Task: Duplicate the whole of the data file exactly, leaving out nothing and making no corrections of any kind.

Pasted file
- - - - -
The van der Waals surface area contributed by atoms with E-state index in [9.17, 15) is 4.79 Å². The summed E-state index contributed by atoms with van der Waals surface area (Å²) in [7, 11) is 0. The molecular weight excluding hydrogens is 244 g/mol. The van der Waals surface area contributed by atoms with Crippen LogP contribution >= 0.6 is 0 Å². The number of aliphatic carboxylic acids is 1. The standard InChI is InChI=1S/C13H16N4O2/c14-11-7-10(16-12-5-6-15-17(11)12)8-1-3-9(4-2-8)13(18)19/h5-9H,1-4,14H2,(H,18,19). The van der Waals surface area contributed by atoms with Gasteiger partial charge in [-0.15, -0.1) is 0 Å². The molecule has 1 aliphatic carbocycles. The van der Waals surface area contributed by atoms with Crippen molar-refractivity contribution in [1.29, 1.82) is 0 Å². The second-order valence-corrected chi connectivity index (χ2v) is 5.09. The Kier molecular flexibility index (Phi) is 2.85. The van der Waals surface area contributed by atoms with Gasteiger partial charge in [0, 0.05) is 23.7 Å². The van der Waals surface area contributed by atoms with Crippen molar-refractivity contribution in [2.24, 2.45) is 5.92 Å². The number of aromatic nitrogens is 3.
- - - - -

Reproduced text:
The van der Waals surface area contributed by atoms with E-state index in [9.17, 15) is 4.79 Å². The summed E-state index contributed by atoms with van der Waals surface area (Å²) in [7, 11) is 0. The molecular weight excluding hydrogens is 244 g/mol. The van der Waals surface area contributed by atoms with Crippen LogP contribution >= 0.6 is 0 Å². The number of aliphatic carboxylic acids is 1. The standard InChI is InChI=1S/C13H16N4O2/c14-11-7-10(16-12-5-6-15-17(11)12)8-1-3-9(4-2-8)13(18)19/h5-9H,1-4,14H2,(H,18,19). The van der Waals surface area contributed by atoms with Gasteiger partial charge in [-0.15, -0.1) is 0 Å². The molecule has 1 aliphatic carbocycles. The van der Waals surface area contributed by atoms with Crippen molar-refractivity contribution in [1.29, 1.82) is 0 Å². The second-order valence-corrected chi connectivity index (χ2v) is 5.09. The Kier molecular flexibility index (Phi) is 2.85. The van der Waals surface area contributed by atoms with Gasteiger partial charge in [0, 0.05) is 23.7 Å². The van der Waals surface area contributed by atoms with Crippen molar-refractivity contribution in [2.24, 2.45) is 5.92 Å². The number of aromatic nitrogens is 3.